Then on Saturday I saw Mercury Fur for the first time and gave myself a serious bash on the shin for not having done so before. What an astonishing play this is: bright and volatile as a naked flame. I can't remember the last time I wanted to hold hands with the stranger sitting next to me at the theatre, but that's what Mercury Fur does to you: makes you long for human contact and connection. As it turned out, the stranger sitting on my left hated the play so much that he walked out in the middle of the second half (to be fair, he was right next to the door). He found it gratuitously violent. To me, its violence was terrifyingly real. When I got home I read reviews by Jake Orr, Matt Trueman and Honour Bayes and marvelled that all three of them had described Ridley's vision of east London as dystopian, because to me it wasn't far-fetched at all. A bit extreme, maybe, but in my corner of London people die in drive-by shootings, kids are caught in gang cross-fire, and a teenager tightly clustered with his friends on a street corner at 7pm on a blustery evening will announce with a desperate, clenched seriousness: “I'm not supposed to be alive.”
But that isn't the only reason I was surprised by my theatre-neighbour's horror at the play. To me, the heart-blood of Mercury Fur isn't violence but compassion. The love in this play is so furious it's frightening. Every relationship is as tender as a bruise. The way Eliot and Lola melt into each other when they kiss, the way Eliot clutches his brother Daniel, the way Daniel and Naz hold their hands to each other's hearts, eyes growing wider with every pulse: these are fairy-tale romances, quivering but proud in the face of maleficence. That's what makes the violence unbearable: they all want to protect each other, but everything about this world – our world – militates against it. The other thing I read when I got home was Lyn's excellent interview with Philip Ridley, written in response to the play's first disparaging reviews. And there it was: “It is a play about love.” The kind of love that every now and again when I look at my children sends an electric shock through my system and makes my eyes burn with tears.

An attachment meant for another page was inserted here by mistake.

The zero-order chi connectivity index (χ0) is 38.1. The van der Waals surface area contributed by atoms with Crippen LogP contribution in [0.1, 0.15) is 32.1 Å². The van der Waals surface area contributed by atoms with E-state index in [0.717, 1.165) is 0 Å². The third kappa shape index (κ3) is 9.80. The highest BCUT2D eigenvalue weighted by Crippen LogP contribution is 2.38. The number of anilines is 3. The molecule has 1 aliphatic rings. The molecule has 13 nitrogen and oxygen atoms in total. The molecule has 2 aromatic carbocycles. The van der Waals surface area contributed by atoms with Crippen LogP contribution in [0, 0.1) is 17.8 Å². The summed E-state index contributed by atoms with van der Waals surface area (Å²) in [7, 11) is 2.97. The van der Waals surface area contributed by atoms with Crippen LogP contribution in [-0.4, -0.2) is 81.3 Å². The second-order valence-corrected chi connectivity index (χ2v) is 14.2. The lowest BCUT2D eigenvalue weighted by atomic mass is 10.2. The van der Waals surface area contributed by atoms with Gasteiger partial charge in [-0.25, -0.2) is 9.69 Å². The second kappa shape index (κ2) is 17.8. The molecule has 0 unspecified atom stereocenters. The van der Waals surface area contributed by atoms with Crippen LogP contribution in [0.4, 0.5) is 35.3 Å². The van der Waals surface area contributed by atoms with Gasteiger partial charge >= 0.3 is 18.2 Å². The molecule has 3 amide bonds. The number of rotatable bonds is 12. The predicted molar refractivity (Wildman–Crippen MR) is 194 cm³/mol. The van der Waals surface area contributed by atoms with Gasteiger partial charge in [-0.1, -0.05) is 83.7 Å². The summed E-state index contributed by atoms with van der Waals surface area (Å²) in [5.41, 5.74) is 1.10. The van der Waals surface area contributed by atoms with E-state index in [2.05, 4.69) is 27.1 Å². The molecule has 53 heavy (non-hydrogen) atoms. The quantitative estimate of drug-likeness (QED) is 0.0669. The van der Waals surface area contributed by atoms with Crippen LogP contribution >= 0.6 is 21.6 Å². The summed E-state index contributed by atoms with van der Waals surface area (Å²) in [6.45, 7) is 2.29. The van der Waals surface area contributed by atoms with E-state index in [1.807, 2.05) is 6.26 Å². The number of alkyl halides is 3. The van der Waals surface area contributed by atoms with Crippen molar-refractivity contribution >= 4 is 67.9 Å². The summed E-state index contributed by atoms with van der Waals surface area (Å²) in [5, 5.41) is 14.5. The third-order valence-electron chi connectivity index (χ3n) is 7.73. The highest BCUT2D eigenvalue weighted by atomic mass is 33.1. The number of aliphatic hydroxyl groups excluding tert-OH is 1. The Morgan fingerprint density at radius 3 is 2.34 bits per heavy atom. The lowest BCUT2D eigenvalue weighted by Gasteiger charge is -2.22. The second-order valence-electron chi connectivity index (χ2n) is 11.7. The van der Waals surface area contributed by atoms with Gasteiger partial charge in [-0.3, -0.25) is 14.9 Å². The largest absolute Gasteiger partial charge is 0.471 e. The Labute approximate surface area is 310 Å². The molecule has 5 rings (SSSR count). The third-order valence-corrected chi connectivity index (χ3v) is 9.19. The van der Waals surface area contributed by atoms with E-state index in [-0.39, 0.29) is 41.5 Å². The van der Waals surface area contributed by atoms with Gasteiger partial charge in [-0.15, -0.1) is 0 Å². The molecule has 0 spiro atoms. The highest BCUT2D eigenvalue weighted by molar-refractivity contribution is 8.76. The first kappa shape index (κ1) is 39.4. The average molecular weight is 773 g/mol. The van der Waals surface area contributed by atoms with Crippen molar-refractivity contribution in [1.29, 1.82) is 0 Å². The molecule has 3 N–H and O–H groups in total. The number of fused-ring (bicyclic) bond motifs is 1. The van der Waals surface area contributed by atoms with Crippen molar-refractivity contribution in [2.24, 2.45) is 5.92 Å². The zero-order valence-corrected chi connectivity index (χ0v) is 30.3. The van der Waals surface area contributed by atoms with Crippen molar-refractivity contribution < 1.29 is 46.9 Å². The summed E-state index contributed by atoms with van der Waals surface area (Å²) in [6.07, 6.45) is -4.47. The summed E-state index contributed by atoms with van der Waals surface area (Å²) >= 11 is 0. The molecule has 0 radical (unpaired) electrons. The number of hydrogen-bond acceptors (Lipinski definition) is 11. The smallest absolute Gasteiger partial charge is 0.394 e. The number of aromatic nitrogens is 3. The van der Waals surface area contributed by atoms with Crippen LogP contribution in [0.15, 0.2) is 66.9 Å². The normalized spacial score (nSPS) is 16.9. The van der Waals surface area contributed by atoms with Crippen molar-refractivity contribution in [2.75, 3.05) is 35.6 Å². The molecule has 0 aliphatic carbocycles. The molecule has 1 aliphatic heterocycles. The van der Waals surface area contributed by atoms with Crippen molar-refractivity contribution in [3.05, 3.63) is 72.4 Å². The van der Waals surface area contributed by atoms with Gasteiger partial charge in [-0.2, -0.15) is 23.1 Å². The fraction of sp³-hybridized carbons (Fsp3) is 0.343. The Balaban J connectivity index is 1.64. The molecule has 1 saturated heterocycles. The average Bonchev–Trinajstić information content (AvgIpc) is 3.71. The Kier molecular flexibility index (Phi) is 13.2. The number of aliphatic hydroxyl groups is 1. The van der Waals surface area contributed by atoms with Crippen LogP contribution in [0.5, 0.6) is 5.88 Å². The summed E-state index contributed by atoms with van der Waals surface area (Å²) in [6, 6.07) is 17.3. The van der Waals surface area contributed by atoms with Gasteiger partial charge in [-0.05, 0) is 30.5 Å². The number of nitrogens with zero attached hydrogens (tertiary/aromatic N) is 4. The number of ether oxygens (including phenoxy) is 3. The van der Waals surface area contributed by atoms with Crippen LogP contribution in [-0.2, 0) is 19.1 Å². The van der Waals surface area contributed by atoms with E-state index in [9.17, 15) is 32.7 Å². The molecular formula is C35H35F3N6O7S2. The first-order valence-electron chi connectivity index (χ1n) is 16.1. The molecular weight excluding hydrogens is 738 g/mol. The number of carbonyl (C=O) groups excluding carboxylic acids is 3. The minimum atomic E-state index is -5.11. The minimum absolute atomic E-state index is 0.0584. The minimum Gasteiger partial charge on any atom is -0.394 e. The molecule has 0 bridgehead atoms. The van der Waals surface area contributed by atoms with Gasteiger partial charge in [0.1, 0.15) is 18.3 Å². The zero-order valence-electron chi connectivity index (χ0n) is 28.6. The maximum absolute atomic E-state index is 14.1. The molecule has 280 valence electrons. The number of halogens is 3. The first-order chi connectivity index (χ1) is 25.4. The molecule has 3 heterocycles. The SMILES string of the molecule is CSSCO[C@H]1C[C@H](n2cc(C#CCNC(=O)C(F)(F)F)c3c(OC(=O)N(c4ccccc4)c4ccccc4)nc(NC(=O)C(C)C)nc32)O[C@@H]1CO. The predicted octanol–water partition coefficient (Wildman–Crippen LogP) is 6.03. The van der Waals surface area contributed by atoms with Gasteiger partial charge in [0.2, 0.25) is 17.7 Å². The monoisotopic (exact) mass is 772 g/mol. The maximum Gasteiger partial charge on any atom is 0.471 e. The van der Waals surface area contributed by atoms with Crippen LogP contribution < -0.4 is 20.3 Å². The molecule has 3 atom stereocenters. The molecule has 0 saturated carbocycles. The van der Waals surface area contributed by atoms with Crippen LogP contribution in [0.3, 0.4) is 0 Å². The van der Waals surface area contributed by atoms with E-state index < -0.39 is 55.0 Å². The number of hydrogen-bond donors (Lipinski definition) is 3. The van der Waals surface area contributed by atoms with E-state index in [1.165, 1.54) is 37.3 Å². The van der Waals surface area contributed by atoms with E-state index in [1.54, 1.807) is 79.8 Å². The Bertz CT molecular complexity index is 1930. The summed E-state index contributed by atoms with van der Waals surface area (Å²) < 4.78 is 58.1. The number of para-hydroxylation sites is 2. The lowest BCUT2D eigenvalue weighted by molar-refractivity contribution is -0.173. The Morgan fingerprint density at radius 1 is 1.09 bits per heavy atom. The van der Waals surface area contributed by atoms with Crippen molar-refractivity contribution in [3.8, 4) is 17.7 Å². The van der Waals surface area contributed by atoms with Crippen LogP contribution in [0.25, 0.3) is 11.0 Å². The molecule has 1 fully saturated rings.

My neighbour left at about the point when it becomes apparent what's going to happen with the meat hook, and I now can't remember if he was there or not for what I felt to be Eliot's key speech, about the butterflies – midnight blue with crimson specks? I can't remember – that root out any suicidal thought in the taker's mind and make it happen. Kids dying without having to do anything more than open their mouths. Eliot is distraught: despite everything, despite all the horror surrounding him, he believes in life, in future dreams, not only for himself, his nearest and dearest, but for his whole unknown generation. I don't think my neighbour would have seen this, and I can't quite understand why not. I've thought a lot about that scene in the last few hours after watching Headlong's thrillingly unconventional trailer for their new season. I love that it's essentially a pop video, not least because their choice of song shows exquisite taste. But I've been feeling seriously troubled by its air of suicide chic. At the risk of revealing the acutely personal, when I've been there, there hasn't been a single chic thing about it. It's snotty and bloated and terrifying. But maybe I'm just taking the video a bit too seriously.